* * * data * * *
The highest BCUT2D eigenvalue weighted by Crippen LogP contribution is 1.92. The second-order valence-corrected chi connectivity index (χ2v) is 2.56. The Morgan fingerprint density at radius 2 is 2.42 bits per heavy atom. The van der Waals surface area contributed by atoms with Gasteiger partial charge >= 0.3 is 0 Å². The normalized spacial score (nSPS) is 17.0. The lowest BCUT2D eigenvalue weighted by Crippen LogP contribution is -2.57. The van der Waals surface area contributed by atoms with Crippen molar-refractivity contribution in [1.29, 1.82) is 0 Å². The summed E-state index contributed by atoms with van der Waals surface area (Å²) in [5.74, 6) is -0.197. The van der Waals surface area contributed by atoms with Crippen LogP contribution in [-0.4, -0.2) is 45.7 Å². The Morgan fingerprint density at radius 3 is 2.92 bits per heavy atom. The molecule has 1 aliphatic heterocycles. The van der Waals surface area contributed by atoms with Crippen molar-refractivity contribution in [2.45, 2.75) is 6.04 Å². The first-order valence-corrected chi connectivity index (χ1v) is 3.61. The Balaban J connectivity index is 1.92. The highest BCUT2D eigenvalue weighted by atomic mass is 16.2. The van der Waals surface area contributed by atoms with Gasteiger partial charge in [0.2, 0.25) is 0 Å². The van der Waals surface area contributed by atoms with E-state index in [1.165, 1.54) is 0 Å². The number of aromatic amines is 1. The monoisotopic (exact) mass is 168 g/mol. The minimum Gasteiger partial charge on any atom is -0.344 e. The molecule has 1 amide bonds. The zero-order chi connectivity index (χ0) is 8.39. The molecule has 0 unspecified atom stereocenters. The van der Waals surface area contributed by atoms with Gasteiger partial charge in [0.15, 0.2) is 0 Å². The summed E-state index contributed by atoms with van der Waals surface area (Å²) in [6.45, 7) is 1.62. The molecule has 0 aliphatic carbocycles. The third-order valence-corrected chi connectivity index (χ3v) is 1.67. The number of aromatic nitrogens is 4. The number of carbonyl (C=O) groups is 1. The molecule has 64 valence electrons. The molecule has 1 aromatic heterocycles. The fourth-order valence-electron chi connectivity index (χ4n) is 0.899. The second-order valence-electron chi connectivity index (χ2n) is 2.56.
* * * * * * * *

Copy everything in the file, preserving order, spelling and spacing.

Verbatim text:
The highest BCUT2D eigenvalue weighted by Crippen LogP contribution is 1.92. The second-order valence-corrected chi connectivity index (χ2v) is 2.56. The Morgan fingerprint density at radius 2 is 2.42 bits per heavy atom. The van der Waals surface area contributed by atoms with Gasteiger partial charge >= 0.3 is 0 Å². The normalized spacial score (nSPS) is 17.0. The lowest BCUT2D eigenvalue weighted by Crippen LogP contribution is -2.57. The van der Waals surface area contributed by atoms with Crippen molar-refractivity contribution in [1.29, 1.82) is 0 Å². The summed E-state index contributed by atoms with van der Waals surface area (Å²) in [5.74, 6) is -0.197. The van der Waals surface area contributed by atoms with Crippen LogP contribution in [-0.4, -0.2) is 45.7 Å². The Morgan fingerprint density at radius 3 is 2.92 bits per heavy atom. The molecule has 1 aliphatic heterocycles. The van der Waals surface area contributed by atoms with Crippen molar-refractivity contribution in [2.45, 2.75) is 6.04 Å². The first-order valence-corrected chi connectivity index (χ1v) is 3.61. The Balaban J connectivity index is 1.92. The highest BCUT2D eigenvalue weighted by atomic mass is 16.2. The van der Waals surface area contributed by atoms with Gasteiger partial charge in [0.2, 0.25) is 0 Å². The van der Waals surface area contributed by atoms with E-state index in [1.165, 1.54) is 0 Å². The number of aromatic amines is 1. The monoisotopic (exact) mass is 168 g/mol. The minimum Gasteiger partial charge on any atom is -0.344 e. The molecule has 1 amide bonds. The zero-order chi connectivity index (χ0) is 8.39. The molecule has 0 unspecified atom stereocenters. The van der Waals surface area contributed by atoms with Gasteiger partial charge in [0.15, 0.2) is 0 Å². The summed E-state index contributed by atoms with van der Waals surface area (Å²) in [6.45, 7) is 1.62. The molecule has 0 aliphatic carbocycles. The third-order valence-corrected chi connectivity index (χ3v) is 1.67. The number of aromatic nitrogens is 4. The number of carbonyl (C=O) groups is 1. The molecule has 64 valence electrons. The molecule has 1 aromatic heterocycles. The fourth-order valence-electron chi connectivity index (χ4n) is 0.899. The second-order valence-electron chi connectivity index (χ2n) is 2.56.